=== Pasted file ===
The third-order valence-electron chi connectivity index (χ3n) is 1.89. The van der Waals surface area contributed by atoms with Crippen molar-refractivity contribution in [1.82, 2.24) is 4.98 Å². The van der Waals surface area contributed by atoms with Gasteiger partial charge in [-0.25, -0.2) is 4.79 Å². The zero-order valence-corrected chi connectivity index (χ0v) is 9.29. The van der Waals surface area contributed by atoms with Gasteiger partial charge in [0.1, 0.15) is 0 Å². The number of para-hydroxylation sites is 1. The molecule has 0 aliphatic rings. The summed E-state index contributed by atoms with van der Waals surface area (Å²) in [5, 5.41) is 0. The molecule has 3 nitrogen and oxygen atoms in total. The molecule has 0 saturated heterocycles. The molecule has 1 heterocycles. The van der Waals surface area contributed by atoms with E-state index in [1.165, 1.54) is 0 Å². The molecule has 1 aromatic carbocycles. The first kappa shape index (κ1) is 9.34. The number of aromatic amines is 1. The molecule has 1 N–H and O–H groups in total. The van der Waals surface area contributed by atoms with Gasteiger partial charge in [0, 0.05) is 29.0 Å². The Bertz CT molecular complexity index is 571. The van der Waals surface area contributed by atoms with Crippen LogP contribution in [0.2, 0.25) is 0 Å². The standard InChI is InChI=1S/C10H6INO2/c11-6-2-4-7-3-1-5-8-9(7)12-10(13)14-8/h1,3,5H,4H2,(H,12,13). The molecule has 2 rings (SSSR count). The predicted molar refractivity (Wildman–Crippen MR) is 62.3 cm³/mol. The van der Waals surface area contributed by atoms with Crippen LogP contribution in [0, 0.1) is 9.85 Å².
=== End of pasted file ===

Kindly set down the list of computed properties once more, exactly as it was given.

The third-order valence-electron chi connectivity index (χ3n) is 1.89. The van der Waals surface area contributed by atoms with Crippen molar-refractivity contribution in [1.82, 2.24) is 4.98 Å². The van der Waals surface area contributed by atoms with Gasteiger partial charge in [-0.25, -0.2) is 4.79 Å². The zero-order valence-corrected chi connectivity index (χ0v) is 9.29. The van der Waals surface area contributed by atoms with Gasteiger partial charge in [0.1, 0.15) is 0 Å². The number of para-hydroxylation sites is 1. The molecule has 0 aliphatic rings. The summed E-state index contributed by atoms with van der Waals surface area (Å²) in [5, 5.41) is 0. The molecule has 3 nitrogen and oxygen atoms in total. The molecule has 0 saturated heterocycles. The molecule has 1 heterocycles. The van der Waals surface area contributed by atoms with E-state index in [1.165, 1.54) is 0 Å². The molecule has 1 aromatic carbocycles. The first kappa shape index (κ1) is 9.34. The number of aromatic amines is 1. The molecule has 1 N–H and O–H groups in total. The van der Waals surface area contributed by atoms with Gasteiger partial charge in [0, 0.05) is 29.0 Å². The Bertz CT molecular complexity index is 571. The van der Waals surface area contributed by atoms with Crippen LogP contribution in [0.2, 0.25) is 0 Å². The standard InChI is InChI=1S/C10H6INO2/c11-6-2-4-7-3-1-5-8-9(7)12-10(13)14-8/h1,3,5H,4H2,(H,12,13). The molecule has 2 rings (SSSR count). The predicted molar refractivity (Wildman–Crippen MR) is 62.3 cm³/mol. The van der Waals surface area contributed by atoms with Crippen LogP contribution in [0, 0.1) is 9.85 Å².